High Capacity Leaders and Low Lids

One of the best leadership books anyone can sit down and read is John Maxwell’s 21 Irrefutable Laws of Leadership. Maxwell’s timeless laws that are linked to real world examples provide a life-shaping read for leaders of any age.

law of the lidThe first law of the book is one that most people remember well, probably because it’s the first law: The Law of the Lid.

Essentially, this law is exactly what it sounds like, in every organization (business, government, church, non-profit, etc) lids exist that determine effectiveness. If someone has a low leadership lid, they’ll usually have low effectiveness. With a high lid, high effectiveness is possible.

For most organizations, when a leader with a high lid capacity is brought in, they can often be moved across different departments and divisions. Unsurprisingly, success follows them. Low lid leaders, however, stifle their departments and divisions. Jim Collins works out some key concepts related to this in Good to Great where he differentiates between different levels of leaders. If we understand both of these concepts together we can see that often, individuals down-line of differing leadership lids have varying results. Usually when a lack of productivity is combined with abnormally high turnover, there is an indication that a low lids is in place. This turnover is often created when a high level, or capacity, leader is forced to work under a low level leader.

In institutionalized organizations, one often finds high capacity leader working in a low lid situation. There are lots of reasons for this, often it is because as an organization becomes established it seeks out, or is allowed to keep, leaders that have more established patterns of service even if they have had falling results. Because of the maintenance mode that is inherent to an institutionalized organization, honest internal reviews and personnel audits are less frequent since the status quo is more important than creating and sustaining a dynamic workforce.

The short version: established organizations thrive off the status quo.

As a result, these organizations are able to hire young talent with higher than average leadership abilities because of the security and experience that can be gained working in that organization. These young leaders begin getting more and more experience and soon find themselves bumping up against their lids.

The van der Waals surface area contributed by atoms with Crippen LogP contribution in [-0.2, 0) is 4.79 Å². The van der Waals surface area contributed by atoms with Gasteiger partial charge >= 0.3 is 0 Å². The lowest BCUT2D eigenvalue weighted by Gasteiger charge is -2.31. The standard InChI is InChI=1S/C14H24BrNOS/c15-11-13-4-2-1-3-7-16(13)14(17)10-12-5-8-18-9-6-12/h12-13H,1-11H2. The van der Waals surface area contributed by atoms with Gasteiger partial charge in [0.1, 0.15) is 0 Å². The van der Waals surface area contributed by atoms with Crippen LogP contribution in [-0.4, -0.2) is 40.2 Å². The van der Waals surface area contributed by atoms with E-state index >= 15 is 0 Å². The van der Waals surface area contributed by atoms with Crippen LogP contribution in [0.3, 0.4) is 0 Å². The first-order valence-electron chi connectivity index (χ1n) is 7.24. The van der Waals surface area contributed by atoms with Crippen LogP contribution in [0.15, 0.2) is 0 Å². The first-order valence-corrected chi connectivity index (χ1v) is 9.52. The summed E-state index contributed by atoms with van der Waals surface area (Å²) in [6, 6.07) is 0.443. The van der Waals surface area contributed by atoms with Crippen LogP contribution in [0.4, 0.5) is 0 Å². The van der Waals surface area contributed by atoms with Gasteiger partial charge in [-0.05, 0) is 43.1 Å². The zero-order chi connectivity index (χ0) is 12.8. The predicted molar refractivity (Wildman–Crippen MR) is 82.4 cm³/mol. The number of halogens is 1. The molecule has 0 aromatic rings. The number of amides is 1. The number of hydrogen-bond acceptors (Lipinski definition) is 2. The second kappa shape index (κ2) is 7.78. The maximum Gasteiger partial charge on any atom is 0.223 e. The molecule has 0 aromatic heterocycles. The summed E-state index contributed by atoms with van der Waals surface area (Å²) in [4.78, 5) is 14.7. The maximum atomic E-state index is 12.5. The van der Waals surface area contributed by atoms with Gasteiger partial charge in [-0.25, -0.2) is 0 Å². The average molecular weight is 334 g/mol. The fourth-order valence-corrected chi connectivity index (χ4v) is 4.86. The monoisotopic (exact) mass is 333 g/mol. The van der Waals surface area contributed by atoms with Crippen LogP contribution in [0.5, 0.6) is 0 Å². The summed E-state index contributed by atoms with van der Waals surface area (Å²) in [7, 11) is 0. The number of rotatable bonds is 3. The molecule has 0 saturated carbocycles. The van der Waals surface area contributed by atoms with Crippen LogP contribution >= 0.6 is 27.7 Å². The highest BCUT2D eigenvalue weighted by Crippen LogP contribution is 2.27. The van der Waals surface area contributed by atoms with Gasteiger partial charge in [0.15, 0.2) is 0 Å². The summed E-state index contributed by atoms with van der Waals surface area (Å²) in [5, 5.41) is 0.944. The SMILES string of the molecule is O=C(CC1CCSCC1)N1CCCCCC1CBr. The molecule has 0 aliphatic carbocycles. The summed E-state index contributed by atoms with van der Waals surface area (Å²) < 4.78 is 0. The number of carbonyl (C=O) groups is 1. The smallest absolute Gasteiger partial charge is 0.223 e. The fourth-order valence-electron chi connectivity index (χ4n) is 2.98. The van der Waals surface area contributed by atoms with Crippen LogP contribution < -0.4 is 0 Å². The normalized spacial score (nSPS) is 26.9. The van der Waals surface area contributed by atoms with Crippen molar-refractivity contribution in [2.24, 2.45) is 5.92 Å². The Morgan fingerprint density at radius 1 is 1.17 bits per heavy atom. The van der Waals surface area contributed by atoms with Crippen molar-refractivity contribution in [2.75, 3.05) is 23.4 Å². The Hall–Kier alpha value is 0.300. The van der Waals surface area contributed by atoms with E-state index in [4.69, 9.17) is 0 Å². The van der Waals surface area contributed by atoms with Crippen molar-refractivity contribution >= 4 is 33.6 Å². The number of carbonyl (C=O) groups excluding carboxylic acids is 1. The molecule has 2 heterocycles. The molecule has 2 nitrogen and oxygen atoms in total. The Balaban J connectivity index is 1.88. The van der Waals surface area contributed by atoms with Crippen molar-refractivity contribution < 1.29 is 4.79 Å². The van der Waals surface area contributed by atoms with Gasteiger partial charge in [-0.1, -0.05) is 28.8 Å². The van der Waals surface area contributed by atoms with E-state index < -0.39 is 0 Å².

So, what keeps a high capacity leader in a low lid environment?

Often we see that a series of trade-offs exist. At first that trade-off might be the experience of working in a position and gaining insights beyond a university degree. Perhaps for someone seeking to break into a new industry, this translates to creating a pattern of consistency that is more attractive to future employers than a shiny new MBA or (for churches) MDiv. Other trade-offs could be, the ability to build a network of relationships that will advance one’s career in the future; time to finish off a degree or complete certain certifications; financial stability to create a better personal situation; being able to work around friends who might be likewise employed; being able to get office leavingthe “foot in the door” for an industry; and many others.

The reality is that for high capacity leaders, of any age but usually younger individuals, they will stay in a low leadership lid situation so long as the trade-offs outweigh the cost to their leadership ability.

Once the trade-offs diminish in value, or perceived value, and the opportunities for external advancement increase above the value of the trade-offs, the high capacity leader will leave their low lid environment. Though it happens, it is rare for high capacity leaders to stay in low lid situations for the long-term. True high capacity leaders have the impetus and calling to get beyond their lids and be challenged by high ceilings and bigger venues.

Established organizations can create a lot of success by leveraging the insights, abilities, and passions of new, high capacity leaders and, if they recognize how vital it is to champion the successes of those who move on, can earn higher credibility and performance in allowing these leaders to move on graciously.